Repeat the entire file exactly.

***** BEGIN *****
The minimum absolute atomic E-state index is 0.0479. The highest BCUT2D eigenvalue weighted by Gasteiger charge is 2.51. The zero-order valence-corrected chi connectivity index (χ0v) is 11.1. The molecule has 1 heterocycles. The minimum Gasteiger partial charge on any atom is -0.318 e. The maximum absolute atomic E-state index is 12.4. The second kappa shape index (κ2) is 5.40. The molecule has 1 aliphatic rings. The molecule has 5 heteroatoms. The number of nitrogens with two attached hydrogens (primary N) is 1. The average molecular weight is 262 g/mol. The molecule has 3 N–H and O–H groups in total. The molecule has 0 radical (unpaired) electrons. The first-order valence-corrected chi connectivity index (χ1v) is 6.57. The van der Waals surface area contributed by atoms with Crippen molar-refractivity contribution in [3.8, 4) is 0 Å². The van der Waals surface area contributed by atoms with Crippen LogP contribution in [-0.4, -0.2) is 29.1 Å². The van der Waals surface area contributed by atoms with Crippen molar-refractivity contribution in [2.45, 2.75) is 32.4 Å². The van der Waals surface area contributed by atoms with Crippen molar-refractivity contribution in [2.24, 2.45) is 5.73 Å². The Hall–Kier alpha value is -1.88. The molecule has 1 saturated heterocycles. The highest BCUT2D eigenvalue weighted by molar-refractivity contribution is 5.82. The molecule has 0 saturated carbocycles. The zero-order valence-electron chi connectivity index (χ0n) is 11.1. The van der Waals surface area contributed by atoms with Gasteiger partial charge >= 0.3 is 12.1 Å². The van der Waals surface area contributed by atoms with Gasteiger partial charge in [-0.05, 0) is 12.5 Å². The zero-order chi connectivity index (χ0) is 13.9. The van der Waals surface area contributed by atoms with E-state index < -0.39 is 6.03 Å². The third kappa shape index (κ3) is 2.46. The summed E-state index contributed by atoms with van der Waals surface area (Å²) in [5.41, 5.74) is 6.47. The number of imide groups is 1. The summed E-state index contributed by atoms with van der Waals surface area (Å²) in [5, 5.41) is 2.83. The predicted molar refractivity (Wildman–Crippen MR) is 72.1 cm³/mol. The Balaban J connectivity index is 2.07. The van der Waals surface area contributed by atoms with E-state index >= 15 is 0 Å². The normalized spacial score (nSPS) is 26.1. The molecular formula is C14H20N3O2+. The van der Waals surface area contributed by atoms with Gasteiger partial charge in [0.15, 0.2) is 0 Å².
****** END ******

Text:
The minimum absolute atomic E-state index is 0.0479. The highest BCUT2D eigenvalue weighted by Gasteiger charge is 2.51. The zero-order valence-corrected chi connectivity index (χ0v) is 11.1. The molecule has 1 heterocycles. The minimum Gasteiger partial charge on any atom is -0.318 e. The maximum absolute atomic E-state index is 12.4. The second kappa shape index (κ2) is 5.40. The molecule has 1 aliphatic rings. The molecule has 5 heteroatoms. The number of nitrogens with two attached hydrogens (primary N) is 1. The average molecular weight is 262 g/mol. The molecule has 3 N–H and O–H groups in total. The molecule has 0 radical (unpaired) electrons. The first-order valence-corrected chi connectivity index (χ1v) is 6.57. The van der Waals surface area contributed by atoms with Crippen molar-refractivity contribution in [3.8, 4) is 0 Å². The van der Waals surface area contributed by atoms with Crippen LogP contribution in [-0.4, -0.2) is 29.1 Å². The van der Waals surface area contributed by atoms with Crippen molar-refractivity contribution in [2.45, 2.75) is 32.4 Å². The van der Waals surface area contributed by atoms with Crippen molar-refractivity contribution in [2.24, 2.45) is 5.73 Å². The Hall–Kier alpha value is -1.88. The molecule has 1 saturated heterocycles. The highest BCUT2D eigenvalue weighted by molar-refractivity contribution is 5.82. The molecule has 0 saturated carbocycles. The zero-order valence-electron chi connectivity index (χ0n) is 11.1. The van der Waals surface area contributed by atoms with Gasteiger partial charge >= 0.3 is 12.1 Å². The van der Waals surface area contributed by atoms with Gasteiger partial charge in [-0.05, 0) is 12.5 Å². The zero-order chi connectivity index (χ0) is 13.9. The van der Waals surface area contributed by atoms with E-state index < -0.39 is 6.03 Å². The third kappa shape index (κ3) is 2.46. The summed E-state index contributed by atoms with van der Waals surface area (Å²) in [5.41, 5.74) is 6.47. The number of imide groups is 1. The summed E-state index contributed by atoms with van der Waals surface area (Å²) in [5, 5.41) is 2.83. The predicted molar refractivity (Wildman–Crippen MR) is 72.1 cm³/mol. The Balaban J connectivity index is 2.07. The van der Waals surface area contributed by atoms with E-state index >= 15 is 0 Å². The normalized spacial score (nSPS) is 26.1. The molecular formula is C14H20N3O2+. The van der Waals surface area contributed by atoms with Gasteiger partial charge in [0.15, 0.2) is 0 Å².